Need a quick test to see whether you have a concussion? There’s an app for that. In fact, it was developed by two Falmouth High School sophomores, who Friday were announced as winners of the 2017 Congressional App Challenge for Maine’s 1st District.
Let’s say you’re playing a pickup game of basketball. You go up strong for a rebound and knock heads with another player, hard. You’re not feeling quite right. You want to keep playing but worry you might have a concussion.
Now you can pull out your smartphone and fire up an app called Headstart, which asks a series of screening questions beginning with, “What year is it?”
“The reason we did that is that the first thing that goes when you get a concussion is critical thinking and awareness of what’s around you,” says co-developer Pawan Yerramilli.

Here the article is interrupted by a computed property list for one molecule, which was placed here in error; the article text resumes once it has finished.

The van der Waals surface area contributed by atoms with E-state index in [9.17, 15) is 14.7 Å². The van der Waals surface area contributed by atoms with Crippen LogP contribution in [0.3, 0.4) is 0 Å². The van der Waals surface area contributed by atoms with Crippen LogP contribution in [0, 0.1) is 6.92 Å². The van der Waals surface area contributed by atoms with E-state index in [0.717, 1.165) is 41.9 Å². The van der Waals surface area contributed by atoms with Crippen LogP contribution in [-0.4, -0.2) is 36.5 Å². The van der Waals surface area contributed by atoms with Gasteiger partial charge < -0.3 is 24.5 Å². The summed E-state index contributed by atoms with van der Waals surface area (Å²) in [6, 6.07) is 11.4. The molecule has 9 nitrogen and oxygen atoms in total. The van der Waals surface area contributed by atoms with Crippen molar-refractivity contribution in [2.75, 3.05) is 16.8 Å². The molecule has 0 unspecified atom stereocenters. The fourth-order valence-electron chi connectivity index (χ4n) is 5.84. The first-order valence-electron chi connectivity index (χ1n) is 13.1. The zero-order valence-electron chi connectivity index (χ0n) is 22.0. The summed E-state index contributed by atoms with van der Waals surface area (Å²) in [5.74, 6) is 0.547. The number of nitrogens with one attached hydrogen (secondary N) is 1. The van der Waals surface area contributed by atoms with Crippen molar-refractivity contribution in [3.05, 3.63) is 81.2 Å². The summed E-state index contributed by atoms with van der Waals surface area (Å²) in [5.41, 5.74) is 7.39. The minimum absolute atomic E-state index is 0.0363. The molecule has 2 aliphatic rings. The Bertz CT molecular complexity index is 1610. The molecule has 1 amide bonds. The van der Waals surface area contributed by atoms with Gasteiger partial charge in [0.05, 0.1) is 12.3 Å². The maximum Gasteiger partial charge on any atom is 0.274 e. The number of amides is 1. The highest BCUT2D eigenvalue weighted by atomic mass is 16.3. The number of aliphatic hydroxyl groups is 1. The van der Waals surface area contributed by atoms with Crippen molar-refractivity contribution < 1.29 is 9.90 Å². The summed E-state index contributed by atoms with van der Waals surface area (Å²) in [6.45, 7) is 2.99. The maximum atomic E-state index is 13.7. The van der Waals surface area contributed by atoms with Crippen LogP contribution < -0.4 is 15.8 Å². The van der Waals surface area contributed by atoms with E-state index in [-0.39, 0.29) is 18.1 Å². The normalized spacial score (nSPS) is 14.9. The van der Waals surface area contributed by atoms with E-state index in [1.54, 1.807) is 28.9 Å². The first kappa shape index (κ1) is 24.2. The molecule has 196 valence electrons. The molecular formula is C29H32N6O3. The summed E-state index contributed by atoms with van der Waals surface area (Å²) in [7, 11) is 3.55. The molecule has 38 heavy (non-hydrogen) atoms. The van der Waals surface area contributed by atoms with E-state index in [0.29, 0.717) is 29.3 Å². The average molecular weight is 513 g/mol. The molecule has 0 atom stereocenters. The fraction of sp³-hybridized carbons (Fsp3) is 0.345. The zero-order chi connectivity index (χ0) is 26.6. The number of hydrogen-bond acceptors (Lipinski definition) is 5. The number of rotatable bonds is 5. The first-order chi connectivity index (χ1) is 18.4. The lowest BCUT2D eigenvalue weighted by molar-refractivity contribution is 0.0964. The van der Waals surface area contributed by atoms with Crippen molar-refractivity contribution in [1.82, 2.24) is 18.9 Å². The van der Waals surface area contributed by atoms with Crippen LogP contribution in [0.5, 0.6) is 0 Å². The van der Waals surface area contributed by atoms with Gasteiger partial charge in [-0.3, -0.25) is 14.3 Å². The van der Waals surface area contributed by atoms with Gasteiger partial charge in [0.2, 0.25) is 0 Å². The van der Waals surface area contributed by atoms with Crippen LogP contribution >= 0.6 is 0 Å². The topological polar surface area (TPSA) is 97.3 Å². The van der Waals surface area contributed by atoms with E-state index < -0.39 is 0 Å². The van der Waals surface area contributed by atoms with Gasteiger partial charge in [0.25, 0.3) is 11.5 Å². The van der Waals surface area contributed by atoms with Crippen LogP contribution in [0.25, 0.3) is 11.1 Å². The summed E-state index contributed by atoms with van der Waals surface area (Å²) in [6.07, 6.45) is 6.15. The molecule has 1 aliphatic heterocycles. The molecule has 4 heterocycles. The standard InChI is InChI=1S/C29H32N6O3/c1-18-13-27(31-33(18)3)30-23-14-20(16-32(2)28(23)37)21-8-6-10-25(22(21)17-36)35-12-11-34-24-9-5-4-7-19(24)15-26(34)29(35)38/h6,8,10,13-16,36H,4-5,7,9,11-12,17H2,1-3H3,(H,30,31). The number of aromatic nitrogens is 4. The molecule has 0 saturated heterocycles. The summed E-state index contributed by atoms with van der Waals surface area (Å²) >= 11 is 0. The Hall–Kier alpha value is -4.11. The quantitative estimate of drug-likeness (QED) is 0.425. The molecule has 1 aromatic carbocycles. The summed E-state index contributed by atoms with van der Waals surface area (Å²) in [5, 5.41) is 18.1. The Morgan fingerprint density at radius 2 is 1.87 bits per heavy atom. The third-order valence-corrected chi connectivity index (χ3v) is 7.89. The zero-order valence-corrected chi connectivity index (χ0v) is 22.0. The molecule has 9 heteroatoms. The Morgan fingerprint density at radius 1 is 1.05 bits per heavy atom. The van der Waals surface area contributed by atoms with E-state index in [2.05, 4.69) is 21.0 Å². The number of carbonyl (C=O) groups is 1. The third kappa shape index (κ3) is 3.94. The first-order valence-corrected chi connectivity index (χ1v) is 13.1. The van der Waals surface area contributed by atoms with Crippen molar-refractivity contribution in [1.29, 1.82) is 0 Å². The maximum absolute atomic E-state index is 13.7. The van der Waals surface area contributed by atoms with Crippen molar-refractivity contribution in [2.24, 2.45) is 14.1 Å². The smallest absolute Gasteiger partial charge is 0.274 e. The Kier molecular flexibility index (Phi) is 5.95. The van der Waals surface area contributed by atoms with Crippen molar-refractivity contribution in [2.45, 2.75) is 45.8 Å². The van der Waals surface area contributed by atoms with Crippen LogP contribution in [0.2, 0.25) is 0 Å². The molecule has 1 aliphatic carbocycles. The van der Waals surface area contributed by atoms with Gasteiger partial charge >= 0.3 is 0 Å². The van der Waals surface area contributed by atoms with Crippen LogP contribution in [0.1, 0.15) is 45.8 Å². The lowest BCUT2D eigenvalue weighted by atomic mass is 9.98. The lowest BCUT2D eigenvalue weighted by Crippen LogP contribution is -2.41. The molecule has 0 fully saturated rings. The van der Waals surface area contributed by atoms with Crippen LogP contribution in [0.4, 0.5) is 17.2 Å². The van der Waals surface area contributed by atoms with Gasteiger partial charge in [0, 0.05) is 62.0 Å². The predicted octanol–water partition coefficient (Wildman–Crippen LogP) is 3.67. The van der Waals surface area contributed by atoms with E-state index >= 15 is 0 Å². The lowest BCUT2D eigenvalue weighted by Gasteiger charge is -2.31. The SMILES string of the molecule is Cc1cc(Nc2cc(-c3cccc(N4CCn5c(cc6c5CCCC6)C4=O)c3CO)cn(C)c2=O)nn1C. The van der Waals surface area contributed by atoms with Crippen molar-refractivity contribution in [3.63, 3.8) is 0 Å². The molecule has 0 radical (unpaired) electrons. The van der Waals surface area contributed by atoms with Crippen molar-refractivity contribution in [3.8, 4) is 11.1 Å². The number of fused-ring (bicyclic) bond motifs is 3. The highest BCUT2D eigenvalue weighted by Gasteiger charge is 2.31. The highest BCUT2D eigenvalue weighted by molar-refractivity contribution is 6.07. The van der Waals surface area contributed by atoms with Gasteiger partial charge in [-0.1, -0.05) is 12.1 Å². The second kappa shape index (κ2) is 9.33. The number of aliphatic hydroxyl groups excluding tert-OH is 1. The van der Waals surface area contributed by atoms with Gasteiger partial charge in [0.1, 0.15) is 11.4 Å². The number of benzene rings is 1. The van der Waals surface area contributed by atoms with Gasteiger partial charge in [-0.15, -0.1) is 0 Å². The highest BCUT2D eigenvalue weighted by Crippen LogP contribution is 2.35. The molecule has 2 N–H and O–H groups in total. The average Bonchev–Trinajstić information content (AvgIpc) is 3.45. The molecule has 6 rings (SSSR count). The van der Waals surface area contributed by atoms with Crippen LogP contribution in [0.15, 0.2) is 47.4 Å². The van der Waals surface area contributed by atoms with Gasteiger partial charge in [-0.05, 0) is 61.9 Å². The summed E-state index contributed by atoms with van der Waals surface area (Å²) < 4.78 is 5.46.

Yerramilli says the screening then tests memorization of color and number sequences as an indicator of short term memory, and then issues a motor skills test.
“We’ll have targets that show up on the screen, and we ask the user to try and tap them one after the other,” he says. “That’s just to test hand-to-eye coordination to make sure that the finger can go where they are looking, because that’s another thing that can go once you have a concussion.”
If you fail the series of tests, the app advises that you seek medical attention.
The screening exercises were developed from criteria outlined by the American Neurological Association. Yerramilli’s project partner, John Wahlig, who came up with the idea for the app, says the team got help from other experts as well.
“Another source of help was my dad, actually — he’s a brain surgeon,” he says. “He went through our app as we were developing it and double-checked the tests, and said, ‘OK, I think this is a good idea.’“
The Headstart app is currently only compatible with Android devices, but Wahlig and Yerramilli say they’re thinking of making an Apple-friendly version as well.
They will both travel to a reception on Capitol Hill in April to be recognized with other winners of the Congressional App Challenge.
This story was originally published Dec. 8, 2917 at 4:47 p.m. ET.